Consider a fictitious company, Loadsamoney Ltd, whose shares cost 100p each, which is paying an annual gross dividend  of 10p per year.
The dividend yield is calculated by dividing the dividend by the share price, and then expressing it as a percentage.
In Loadsamoney’s case then, the dividend yield is:
10p/100p x 100 = 10%
Imagine Loadsamoney Ltd announces an exciting new product, which analysts believe will sell spectacularly well and thus results in a huge demand for Loadsamoney’s shares and a doubling of its share price to 200p.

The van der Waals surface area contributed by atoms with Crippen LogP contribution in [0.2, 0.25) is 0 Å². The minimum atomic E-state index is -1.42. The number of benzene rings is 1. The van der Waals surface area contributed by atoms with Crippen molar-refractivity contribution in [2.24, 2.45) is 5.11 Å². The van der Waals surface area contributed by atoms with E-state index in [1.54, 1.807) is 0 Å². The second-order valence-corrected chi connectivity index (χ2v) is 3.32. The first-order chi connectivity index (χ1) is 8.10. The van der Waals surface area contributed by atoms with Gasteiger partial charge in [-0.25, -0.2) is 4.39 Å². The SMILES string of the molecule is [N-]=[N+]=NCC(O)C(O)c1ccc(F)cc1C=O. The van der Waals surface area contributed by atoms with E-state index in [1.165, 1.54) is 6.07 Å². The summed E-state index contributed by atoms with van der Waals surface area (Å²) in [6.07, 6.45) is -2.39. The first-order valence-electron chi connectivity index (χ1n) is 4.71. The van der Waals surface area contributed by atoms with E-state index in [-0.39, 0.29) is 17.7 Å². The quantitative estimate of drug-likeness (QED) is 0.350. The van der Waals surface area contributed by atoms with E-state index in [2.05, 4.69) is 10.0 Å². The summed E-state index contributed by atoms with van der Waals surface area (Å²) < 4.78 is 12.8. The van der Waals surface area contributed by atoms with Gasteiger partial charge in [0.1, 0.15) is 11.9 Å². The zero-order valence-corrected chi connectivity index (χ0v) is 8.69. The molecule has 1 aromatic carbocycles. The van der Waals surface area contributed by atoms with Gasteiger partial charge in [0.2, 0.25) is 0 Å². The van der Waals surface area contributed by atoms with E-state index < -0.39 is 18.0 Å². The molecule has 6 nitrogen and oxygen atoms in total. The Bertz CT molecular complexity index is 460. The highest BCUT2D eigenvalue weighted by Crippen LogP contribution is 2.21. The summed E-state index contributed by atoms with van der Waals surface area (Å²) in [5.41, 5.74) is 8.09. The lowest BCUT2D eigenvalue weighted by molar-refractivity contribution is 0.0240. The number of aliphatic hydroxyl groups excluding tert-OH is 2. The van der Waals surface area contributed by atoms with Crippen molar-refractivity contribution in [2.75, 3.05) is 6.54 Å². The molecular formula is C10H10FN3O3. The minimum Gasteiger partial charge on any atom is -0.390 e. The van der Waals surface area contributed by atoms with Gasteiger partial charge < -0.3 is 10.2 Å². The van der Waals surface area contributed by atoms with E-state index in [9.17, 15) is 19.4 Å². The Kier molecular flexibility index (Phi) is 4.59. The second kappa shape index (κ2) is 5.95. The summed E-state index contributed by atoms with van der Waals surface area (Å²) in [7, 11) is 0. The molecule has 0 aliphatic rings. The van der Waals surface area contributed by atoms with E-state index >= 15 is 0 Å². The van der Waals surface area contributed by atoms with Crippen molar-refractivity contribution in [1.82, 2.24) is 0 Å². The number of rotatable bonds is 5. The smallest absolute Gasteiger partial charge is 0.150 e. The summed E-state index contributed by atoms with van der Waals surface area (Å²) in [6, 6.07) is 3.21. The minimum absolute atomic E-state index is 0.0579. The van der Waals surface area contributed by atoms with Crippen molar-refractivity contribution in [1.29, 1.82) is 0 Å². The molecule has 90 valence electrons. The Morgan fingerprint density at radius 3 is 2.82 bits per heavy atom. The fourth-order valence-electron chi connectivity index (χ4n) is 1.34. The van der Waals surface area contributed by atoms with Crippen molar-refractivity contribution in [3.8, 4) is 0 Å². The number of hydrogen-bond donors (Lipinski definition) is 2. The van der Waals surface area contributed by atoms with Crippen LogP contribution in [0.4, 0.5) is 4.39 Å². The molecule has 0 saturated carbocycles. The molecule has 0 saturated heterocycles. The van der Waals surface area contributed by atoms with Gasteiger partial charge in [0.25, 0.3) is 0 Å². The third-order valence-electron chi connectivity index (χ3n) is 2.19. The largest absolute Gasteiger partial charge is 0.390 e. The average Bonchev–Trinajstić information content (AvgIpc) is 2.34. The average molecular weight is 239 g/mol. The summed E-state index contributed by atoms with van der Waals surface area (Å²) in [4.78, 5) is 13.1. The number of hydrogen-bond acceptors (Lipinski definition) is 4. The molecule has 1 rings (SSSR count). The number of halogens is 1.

The 10p dividend is the same, so the yield is now:
10p/200p x 100 = 5%
A few months later the product proves a flop, and Loadsamoney Ltd’s share price falls to 125p. However in the interim Loadsamoney has revealed its annual results and increased its dividend payment by 10% for the year, to 11p.
Again, the Dividend Yield = Dividend/Share Price x 100:
11p/125p x100 = 8.8%
The most important point to note is that the dividend yield varies with the share price. All things being equal, a rising share price will reduce the dividend yield, while a falling share price will increase the dividend yield.